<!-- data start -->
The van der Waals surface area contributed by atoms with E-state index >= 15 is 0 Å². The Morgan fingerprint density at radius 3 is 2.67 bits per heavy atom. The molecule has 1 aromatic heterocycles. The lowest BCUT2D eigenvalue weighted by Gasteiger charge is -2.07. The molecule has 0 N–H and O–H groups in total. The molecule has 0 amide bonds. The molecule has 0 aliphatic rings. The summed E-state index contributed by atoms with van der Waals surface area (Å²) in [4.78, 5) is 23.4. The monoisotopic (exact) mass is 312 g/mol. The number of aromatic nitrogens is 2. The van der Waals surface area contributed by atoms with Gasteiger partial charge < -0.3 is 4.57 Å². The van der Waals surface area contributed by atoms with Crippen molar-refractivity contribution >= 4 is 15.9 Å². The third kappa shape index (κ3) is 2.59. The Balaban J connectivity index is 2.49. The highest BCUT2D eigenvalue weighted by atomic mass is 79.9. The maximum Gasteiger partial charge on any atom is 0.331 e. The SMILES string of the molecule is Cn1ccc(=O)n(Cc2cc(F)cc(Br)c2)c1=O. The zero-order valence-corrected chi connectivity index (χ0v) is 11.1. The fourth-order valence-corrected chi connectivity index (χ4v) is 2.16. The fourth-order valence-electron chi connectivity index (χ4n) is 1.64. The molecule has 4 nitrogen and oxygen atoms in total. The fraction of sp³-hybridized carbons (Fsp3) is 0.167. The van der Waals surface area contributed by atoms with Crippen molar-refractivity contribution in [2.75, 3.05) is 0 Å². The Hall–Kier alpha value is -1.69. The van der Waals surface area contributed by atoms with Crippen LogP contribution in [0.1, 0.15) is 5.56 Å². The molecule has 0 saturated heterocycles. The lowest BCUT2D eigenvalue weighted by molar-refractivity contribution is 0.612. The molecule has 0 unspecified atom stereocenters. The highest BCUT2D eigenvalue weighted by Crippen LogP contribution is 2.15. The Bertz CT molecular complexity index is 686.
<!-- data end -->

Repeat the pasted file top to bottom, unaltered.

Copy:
The van der Waals surface area contributed by atoms with E-state index >= 15 is 0 Å². The Morgan fingerprint density at radius 3 is 2.67 bits per heavy atom. The molecule has 1 aromatic heterocycles. The lowest BCUT2D eigenvalue weighted by Gasteiger charge is -2.07. The molecule has 0 N–H and O–H groups in total. The molecule has 0 amide bonds. The molecule has 0 aliphatic rings. The summed E-state index contributed by atoms with van der Waals surface area (Å²) in [4.78, 5) is 23.4. The monoisotopic (exact) mass is 312 g/mol. The number of aromatic nitrogens is 2. The van der Waals surface area contributed by atoms with Gasteiger partial charge < -0.3 is 4.57 Å². The van der Waals surface area contributed by atoms with Crippen molar-refractivity contribution >= 4 is 15.9 Å². The third kappa shape index (κ3) is 2.59. The Balaban J connectivity index is 2.49. The highest BCUT2D eigenvalue weighted by atomic mass is 79.9. The maximum Gasteiger partial charge on any atom is 0.331 e. The SMILES string of the molecule is Cn1ccc(=O)n(Cc2cc(F)cc(Br)c2)c1=O. The zero-order valence-corrected chi connectivity index (χ0v) is 11.1. The fourth-order valence-corrected chi connectivity index (χ4v) is 2.16. The fourth-order valence-electron chi connectivity index (χ4n) is 1.64. The molecule has 4 nitrogen and oxygen atoms in total. The fraction of sp³-hybridized carbons (Fsp3) is 0.167. The van der Waals surface area contributed by atoms with Crippen molar-refractivity contribution in [2.75, 3.05) is 0 Å². The Hall–Kier alpha value is -1.69. The van der Waals surface area contributed by atoms with Crippen LogP contribution in [0.1, 0.15) is 5.56 Å². The molecule has 0 saturated heterocycles. The lowest BCUT2D eigenvalue weighted by molar-refractivity contribution is 0.612. The molecule has 0 unspecified atom stereocenters. The highest BCUT2D eigenvalue weighted by Crippen LogP contribution is 2.15. The Bertz CT molecular complexity index is 686.